WISCONSIN - It may not look anything like tornado season outside but the state still wants to make sure you'll be ready when it is. The National Weather service issued a tornado watch at 1:00 and tornado warning at 1:45 today.
"Taking these warnings and issues seriously is very important. If you do hear a tornado siren or your weather radio goes off, at least go to safety and find out what exactly is happening," says Ken Kortenhof, Oneida Emergency Management Director.
In today's world, it is important to be prepared for all types of emergencies. There are tools to help with that.
"One of the best things you can do for your family is buy a weather radio. The weather radio basically give you the information right as the National Weather Service is broadcasting it. So that's a very good tool for your family," says Ken Kortenhof.
With weather emergencies, there is some warning time to get ready. Weather forecasts can give us an idea of if something should happen during the day or night.
"The biggest thing is to be aware of the conditions. If there's a tornado watch or a severe thunderstorm watch be aware that that is, in fact, going on. That the weather conditions are right for severe weather to develop," says Ken Kortenhof.
No matter where you are, you should always have a plan for severe weather. That way you can always stay safe when the weather changes quickly.
FOREST COUNTY - Forest Count and Wisconsin Off-Road Vehicle Park Inc. (WORVPI) have found a 10,000 acre plot of land they would like to buy for an off-road park, according to WORVPI President John Schnorr.
Schnorr wouldn't discuss the exact location in Forest County, but said they would hope to buy the parcels by June 2014. Right now they’re contracting an engineering firm to evaluate the land.
"That's so environmental concerns can be met," Schnorr said. "We'll look at that as well as a pleasurable experience for an off-road visitor who is going to come up and spend hopefully a weeks vacation in Forest County."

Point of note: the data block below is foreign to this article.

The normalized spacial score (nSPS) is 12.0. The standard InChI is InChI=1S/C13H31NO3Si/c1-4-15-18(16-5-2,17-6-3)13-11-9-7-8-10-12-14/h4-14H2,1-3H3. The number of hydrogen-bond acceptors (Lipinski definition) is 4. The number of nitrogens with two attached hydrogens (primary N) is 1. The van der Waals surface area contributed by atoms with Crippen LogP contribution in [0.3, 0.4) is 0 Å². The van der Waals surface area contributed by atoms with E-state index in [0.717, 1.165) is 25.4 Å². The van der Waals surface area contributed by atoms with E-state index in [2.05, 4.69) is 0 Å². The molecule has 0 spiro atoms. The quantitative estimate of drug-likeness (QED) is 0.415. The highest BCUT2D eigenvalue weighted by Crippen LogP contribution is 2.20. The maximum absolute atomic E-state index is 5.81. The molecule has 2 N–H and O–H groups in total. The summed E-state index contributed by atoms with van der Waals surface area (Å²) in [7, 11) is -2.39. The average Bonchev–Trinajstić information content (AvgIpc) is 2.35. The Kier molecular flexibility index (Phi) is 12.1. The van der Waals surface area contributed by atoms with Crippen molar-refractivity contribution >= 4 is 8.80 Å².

Forest County leaders believe an off-road park could help bring more tourists to the area, and with that more money. The county has the fifth worst unemployment rate, 7.9 percent, in Wisconsin.
WORVPI used Ripon College to perform a feasibility study on the off-road park. It says the average off-roader will travel 300 miles to visit an off-road park. It also projected an off-road park could bring in nearly $28 million per year for Forest County businesses.
"It will take us some time to operate and open it up and develop the trails, the camp sites, the amenities inside," Schnorr said. "Realistically we could see an opening date of Memorial Day of 2015."
The park would host ATVs, motorcycles and other vehicles on off-road trails.
People can help fund the park by purchasing $150 charter membership passes. More than 30 have already been purchased. Schnorr says only 100 will be available.
"The pass will entitle the holder to a park pass, an annual park pass, for the first year when the park opens," Schnorr said. "It will give us some capital up front and afford them a discounted price down the road."
Even with the progress, Schnorr says the project is still in the early stages.
"If you are an optimist, you think a huge amount of progress has been made," Schnorr said. "But if you are a pessimist, not enough progress has been made."
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